In a recent survey of teacher practices in Australia, Harding et al (2017) found almost all (98.8%) of Australian teachers said SRL skills are important, but only 32% included them in lesson planning.

Of the remaining participants 45.8% said that there was not enough time to teach the content of the curriculum as well as SRL skills and 24.1% acknowledged they did not know how to teach SRL (Vosniadou 2020, pps96).

Vosniadou said a major problem was too much focus on results – for example, the results of standardised tests like PISA and NAPLAN.

She said change would require a significant overhaul of how we train teachers and how teachers teach.

“In order for students to develop SRL skills, we need to change the way we teach which can be a very difficult thing to do.

“Rather than focusing on just learning content for each subject, promoting SRL requires teachers to design constructive and interactive tasks that students can use to process content information critically,” she said.

“It also requires teaching students the strategies needed for the successful completion of such tasks.

“This means the students are actively and constructively engaged with learning instead of passively listening to what the teacher says.

“Research shows this is important and that these types of tasks have a very positive result in student learning.

“It requires support from the school as a whole, from the principal, from the district and from [the employer].

“Of course, individual teachers are the ones [implementing the change] but if they aren’t supported, they won’t be able to introduce effective change – even if they really want to do so,” she said.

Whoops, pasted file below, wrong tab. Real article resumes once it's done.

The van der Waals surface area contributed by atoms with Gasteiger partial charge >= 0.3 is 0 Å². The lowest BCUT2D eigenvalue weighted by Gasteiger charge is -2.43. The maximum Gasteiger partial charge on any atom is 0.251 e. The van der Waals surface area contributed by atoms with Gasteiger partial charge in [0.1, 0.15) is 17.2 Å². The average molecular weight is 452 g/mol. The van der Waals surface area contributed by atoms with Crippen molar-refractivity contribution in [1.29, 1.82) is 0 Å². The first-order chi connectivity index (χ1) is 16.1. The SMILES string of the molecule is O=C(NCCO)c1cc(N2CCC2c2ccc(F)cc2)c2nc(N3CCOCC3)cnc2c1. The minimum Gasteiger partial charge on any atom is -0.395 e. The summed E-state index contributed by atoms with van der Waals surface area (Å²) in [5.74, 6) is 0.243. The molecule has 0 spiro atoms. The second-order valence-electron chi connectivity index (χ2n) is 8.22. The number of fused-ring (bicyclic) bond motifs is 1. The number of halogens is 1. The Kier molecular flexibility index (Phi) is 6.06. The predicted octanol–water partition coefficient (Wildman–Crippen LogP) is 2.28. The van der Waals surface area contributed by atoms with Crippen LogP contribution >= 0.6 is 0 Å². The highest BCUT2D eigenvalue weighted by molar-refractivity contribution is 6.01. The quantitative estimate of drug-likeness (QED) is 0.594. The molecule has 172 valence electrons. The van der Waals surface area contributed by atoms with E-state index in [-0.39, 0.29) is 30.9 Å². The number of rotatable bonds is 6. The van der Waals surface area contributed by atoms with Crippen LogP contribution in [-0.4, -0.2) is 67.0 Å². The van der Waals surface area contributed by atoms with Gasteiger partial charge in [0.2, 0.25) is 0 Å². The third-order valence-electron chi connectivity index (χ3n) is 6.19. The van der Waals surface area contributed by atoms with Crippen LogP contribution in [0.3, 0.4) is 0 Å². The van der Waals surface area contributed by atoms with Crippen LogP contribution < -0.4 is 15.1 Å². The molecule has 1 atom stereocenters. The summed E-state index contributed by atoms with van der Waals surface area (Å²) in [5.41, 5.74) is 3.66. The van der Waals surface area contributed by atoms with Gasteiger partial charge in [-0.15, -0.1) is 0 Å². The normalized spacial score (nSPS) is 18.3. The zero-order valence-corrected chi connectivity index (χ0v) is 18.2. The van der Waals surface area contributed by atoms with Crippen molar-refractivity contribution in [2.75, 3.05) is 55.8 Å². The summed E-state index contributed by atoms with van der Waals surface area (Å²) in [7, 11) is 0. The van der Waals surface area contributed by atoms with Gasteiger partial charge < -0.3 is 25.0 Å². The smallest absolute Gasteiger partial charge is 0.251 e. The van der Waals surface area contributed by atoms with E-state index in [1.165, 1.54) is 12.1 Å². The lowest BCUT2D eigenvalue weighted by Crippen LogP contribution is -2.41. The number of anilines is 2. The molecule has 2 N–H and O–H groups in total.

Professional resources on the way

Vosniadou said her team has just finished an experimental learning program developed for teachers.

“We tested it with around five to six schools, with a few teachers from each school.

“We are now analysing the results and developing professional development materials so that the strategies we developed can be disseminated throughout more schools.

She said the best way teachers can become more aware of what and how they are teaching is through critical self-reflection.

“Teachers could start increasing the amount of classroom time on independent, supervised activities.

“Asking questions such as ‘what can I do to ensure my students are capable of understanding this concept?’ and ‘what skills do they need in order to be good learners?’ can also help,” she said.

Members can find more information about Stella Vosniadou’s research, which is funded by the Australian Research Council, at

Stella Vosniadou is Strategic Professor in the Schoolof Education at Flinders University. She has more than150 publications in the areas of cognitive development,cognitive psychology, conceptual change, andlearning science and mathematics. She is well knowninternationally for her research for which she receivedthe 2011 Distinguished International Contributionsto Child Development Award by the Society forResearch in Child Development. She is a fellow ofthe American Educational Research Association and ofthe International Academy of Education, and a frequentkeynote speaker in international conferences, ProfessorVosniadou is the current editor of the EducationalPractices Series a publication of the InternationalAcademy of Education and of the International Bureauof Education of the UNESCO, and serves on theeditorial board of five international journals, includingthe Educational Psychologist, Mathematical Learning andThinking, and Human Development.


Harding, SM., Nibali, N., Griffin, P., Graham L., and English, N., 2017. Teaching Self-regulated Learning in Victorian classrooms. Paper presented at the Australian Association for Research in Education (AARE) conference as part of a symposium: Beliefs and Knowledge about learning and Teaching in Teachers and Students. Melbourne, Victoria, Australia.

Vosniadou, S., 2020. Bridging Secondary and Higher Education. The Importance of Self-regulated Learning. European Review, 28(S1), pp.S94-S103.